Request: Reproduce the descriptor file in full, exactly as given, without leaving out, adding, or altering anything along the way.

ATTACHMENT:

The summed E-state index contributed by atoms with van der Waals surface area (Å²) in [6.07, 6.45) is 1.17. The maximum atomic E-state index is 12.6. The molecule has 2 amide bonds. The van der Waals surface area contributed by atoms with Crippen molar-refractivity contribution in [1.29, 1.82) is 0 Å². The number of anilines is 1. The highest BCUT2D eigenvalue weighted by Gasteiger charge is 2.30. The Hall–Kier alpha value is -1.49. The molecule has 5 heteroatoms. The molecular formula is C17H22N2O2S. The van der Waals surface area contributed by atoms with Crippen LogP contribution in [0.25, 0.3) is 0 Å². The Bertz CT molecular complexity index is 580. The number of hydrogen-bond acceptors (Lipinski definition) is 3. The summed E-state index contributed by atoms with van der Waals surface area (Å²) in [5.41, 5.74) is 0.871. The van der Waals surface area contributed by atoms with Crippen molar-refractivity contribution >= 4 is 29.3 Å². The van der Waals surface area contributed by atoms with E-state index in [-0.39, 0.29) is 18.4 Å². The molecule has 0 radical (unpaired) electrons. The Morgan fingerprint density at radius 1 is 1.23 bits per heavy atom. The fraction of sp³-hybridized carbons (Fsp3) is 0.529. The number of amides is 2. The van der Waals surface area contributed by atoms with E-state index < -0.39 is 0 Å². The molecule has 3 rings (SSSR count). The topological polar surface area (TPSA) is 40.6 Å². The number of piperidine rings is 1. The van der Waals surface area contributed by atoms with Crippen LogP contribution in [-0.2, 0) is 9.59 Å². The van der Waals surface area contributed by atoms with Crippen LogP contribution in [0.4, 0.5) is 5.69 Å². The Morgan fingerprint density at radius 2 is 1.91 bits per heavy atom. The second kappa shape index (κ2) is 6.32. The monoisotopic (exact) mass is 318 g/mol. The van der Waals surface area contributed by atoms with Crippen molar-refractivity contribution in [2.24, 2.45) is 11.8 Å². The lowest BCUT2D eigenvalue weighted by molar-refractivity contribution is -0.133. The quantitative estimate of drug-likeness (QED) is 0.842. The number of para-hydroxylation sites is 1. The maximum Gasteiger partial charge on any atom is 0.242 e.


The summed E-state index contributed by atoms with van der Waals surface area (Å²) in [6.07, 6.45) is 1.17. The maximum atomic E-state index is 12.6. The molecule has 2 amide bonds. The van der Waals surface area contributed by atoms with Crippen molar-refractivity contribution in [1.29, 1.82) is 0 Å². The number of anilines is 1. The highest BCUT2D eigenvalue weighted by Gasteiger charge is 2.30. The Hall–Kier alpha value is -1.49. The molecule has 5 heteroatoms. The molecular formula is C17H22N2O2S. The van der Waals surface area contributed by atoms with Crippen LogP contribution in [0.25, 0.3) is 0 Å². The Bertz CT molecular complexity index is 580. The number of hydrogen-bond acceptors (Lipinski definition) is 3. The summed E-state index contributed by atoms with van der Waals surface area (Å²) in [5.41, 5.74) is 0.871. The van der Waals surface area contributed by atoms with Crippen molar-refractivity contribution >= 4 is 29.3 Å². The van der Waals surface area contributed by atoms with E-state index in [-0.39, 0.29) is 18.4 Å². The molecule has 0 radical (unpaired) electrons. The Morgan fingerprint density at radius 1 is 1.23 bits per heavy atom. The fraction of sp³-hybridized carbons (Fsp3) is 0.529. The number of amides is 2. The van der Waals surface area contributed by atoms with E-state index < -0.39 is 0 Å². The molecule has 3 rings (SSSR count). The topological polar surface area (TPSA) is 40.6 Å². The number of piperidine rings is 1. The van der Waals surface area contributed by atoms with Crippen LogP contribution in [-0.2, 0) is 9.59 Å². The van der Waals surface area contributed by atoms with Crippen LogP contribution in [0.4, 0.5) is 5.69 Å². The Morgan fingerprint density at radius 2 is 1.91 bits per heavy atom. The second kappa shape index (κ2) is 6.32. The monoisotopic (exact) mass is 318 g/mol. The van der Waals surface area contributed by atoms with Crippen molar-refractivity contribution in [2.24, 2.45) is 11.8 Å². The lowest BCUT2D eigenvalue weighted by molar-refractivity contribution is -0.133. The quantitative estimate of drug-likeness (QED) is 0.842. The number of para-hydroxylation sites is 1. The maximum Gasteiger partial charge on any atom is 0.242 e.